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To hold or not to hold polls

To hold or not to hold polls

Author: T.V.R. Shenoy
Publication: The Indian Express
Date: September 12, 2002

Will all of Gujarat become a Mangaldoi?

When I read the phrase 'bye-election', I am never sure whether it is a Freudian slip or a pun. Whichever, the misspelling is applicable given that everyone seems hellbent on finding reasons to bid farewell to timely polls. And so it is that I ask: was Mangaldoi an aberration or a portent?

Most readers have probably never heard of Mangaldoi. For their benefit, this is a Lok Sabha constituency in Assam which has entered the records for all the wrong reasons - namely, the dubious distinction of going without a representative to the Lok Sabha for the longest time. Mangaldoi was denied a by-election for almost two years at a stretch; then no polls were held in this constituency even when a general election was held. The reason was that the conditions were not conducive for elections.

I shall not waste time and paper trying to draw parallels between Gujarat and Mangaldoi. But Mangaldoi's unhappy history made me wonder how other nations tackle the vexed question of by-elections and the timing of polls. Specifically, I draw your attention to the two other great English-speaking democracies, the ones that inspired much of our Constitution, the United States and Britain. Let us begin with the United Kingdom.

In Britain, a by-election becomes necessary almost as soon as a member of the House of Commons dies or resigns. (Strictly speaking, he does not quit; instead, he 'appeals to the Chiltern Hundreds' - a nominal post but one defined as an 'office of profit under the Crown' which makes the holder ineligible for a seat in the Commons. The request, and the subsequent writ for a by-poll, are granted automatically and simultaneously.) Thus, no citizen of Britain goes unrepresented for a period of more than four months.

How about the timing of general elections? This falls within the ambit of Parliament which can postpone polls just as long as it feels necessary. (For instance, the House of Commons elected in 1935 was not dissolved until 1945 because of the exigencies of World War II.) The other side of the coin is that a prime minister in command of the Commons can force a dissolution even if the standard five-year term has not yet expired. In either case, once the royal warrant is issued, elections are normally held within six weeks.

What is the situation in the US? The American Constitution steps past both issues - by-elections and timing. There is no such thing as a by-election in the US. If the president dies, the law provides a long list of successors - the vice-president, the Speaker of the House of Representatives, and so on. If a senator dies, his successor is nominated by the governor of the state which elected him. And whether in the executive or the legislative branch, this successor serves the remainder of his predecessor's term, whether that is six months or six years. American lawmakers also removed the issue of mid-term polls from the agenda.

The date can neither be postponed nor brought forward. Elections must be held on the first Tuesday in November - unless Tuesday falls on the first of November, in which case it is on the second Tuesday - in every fourth year starting from 1788. The law also states that there shall then be a two-month hiatus before the new incumbents step into office in January. There is, unlike the British model, absolutely no room for flexibility.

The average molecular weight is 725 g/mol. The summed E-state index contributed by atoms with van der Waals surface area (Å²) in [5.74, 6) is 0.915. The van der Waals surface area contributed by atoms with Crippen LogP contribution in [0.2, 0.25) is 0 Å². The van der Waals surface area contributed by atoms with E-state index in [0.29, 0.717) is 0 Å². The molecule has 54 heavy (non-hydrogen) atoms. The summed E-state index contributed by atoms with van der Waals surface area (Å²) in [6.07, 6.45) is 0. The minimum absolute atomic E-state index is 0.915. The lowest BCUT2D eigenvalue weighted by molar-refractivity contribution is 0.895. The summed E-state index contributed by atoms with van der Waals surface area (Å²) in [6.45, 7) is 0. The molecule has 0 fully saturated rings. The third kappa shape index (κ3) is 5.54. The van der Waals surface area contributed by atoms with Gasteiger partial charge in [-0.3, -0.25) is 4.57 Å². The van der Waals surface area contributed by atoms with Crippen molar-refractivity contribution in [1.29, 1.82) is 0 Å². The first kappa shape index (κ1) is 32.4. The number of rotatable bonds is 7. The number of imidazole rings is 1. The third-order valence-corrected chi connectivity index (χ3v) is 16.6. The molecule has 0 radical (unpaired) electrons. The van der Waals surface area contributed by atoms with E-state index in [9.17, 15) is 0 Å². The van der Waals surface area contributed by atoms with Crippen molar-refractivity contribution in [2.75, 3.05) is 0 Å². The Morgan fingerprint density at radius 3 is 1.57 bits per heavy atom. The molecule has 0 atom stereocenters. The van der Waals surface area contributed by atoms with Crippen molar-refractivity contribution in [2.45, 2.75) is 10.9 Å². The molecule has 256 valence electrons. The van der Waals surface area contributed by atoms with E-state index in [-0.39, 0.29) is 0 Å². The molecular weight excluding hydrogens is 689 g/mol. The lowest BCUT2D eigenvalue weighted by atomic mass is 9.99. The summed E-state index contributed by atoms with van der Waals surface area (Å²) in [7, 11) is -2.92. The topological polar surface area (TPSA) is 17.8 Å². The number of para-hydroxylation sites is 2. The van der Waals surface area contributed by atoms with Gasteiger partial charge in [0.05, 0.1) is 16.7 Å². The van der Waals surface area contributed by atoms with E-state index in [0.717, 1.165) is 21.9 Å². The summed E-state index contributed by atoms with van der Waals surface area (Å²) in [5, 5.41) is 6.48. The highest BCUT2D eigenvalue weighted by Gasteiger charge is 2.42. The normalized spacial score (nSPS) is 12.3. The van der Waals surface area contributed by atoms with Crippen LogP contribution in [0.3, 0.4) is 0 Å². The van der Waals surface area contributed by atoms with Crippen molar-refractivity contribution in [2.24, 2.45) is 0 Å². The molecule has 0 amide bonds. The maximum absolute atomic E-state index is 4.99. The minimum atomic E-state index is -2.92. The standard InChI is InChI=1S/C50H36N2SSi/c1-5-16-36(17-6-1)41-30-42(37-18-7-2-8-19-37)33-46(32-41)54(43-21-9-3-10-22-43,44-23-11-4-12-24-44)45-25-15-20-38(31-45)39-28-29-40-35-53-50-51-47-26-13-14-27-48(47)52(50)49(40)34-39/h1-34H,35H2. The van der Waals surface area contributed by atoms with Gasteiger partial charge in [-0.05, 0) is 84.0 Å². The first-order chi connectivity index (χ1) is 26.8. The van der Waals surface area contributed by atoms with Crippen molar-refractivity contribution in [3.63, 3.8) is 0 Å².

Elections have been held on schedule in the US even in 1864 (in the middle of the US Civil War) and in 1944 (while World War II still raged). Take a look at the calendar, and you can figure out the exact date of the next American polls. There is something to be said for this stiffness. If nothing else, it removes uncertainty - the bane of India when it comes to holding polls at the Assembly level. (At the Union level, we follow the British model, complete with Parliament holding the power to extend its life, as Indira Gandhi did in 1976.) Thanks to the provision for President's rule, a state can be governed without an Assembly for years on end.

The classic case came in Kerala in the 1960s. Governor Jain decided that no party or combination would win a majority even if elections were held. Kerala went without an Assembly for almost three years until polls were held simultaneously along with the general election in 1967. The governor's analysis fell flat on its face; in a House of 133, the Congress could win just nine seats with the Left getting a whopping 117! But the episode proved how easily democracy could be subverted given a helpful man in the right place.

Today, the norm is that a state cannot be ruled for more than six months without the will of its people finding expression through polls. Parliament, itself the supreme elected body, has the right to extend this period. But can either the judiciary or the Election Commission do so? This raises the core question: what are the rights of the voter? Does the citizen not have the right to choose his own government, or is he condemned to be governed by someone appointed by Delhi?

In a parallel case, what happens if the prime minister recommends a dissolution of the Lok Sabha only to find that the Election Commission refuses to hold polls for ten months because conditions are not conducive? And if this is unacceptable, then on what grounds shall you oppose it?

A vile cocktail of politics, fanaticism and violence has vitiated the atmosphere in Gujarat. (But more so than in Jammu & Kashmir?) Yet if all Gujarat becomes a Mangaldoi, it might become a test case for India itself someday.

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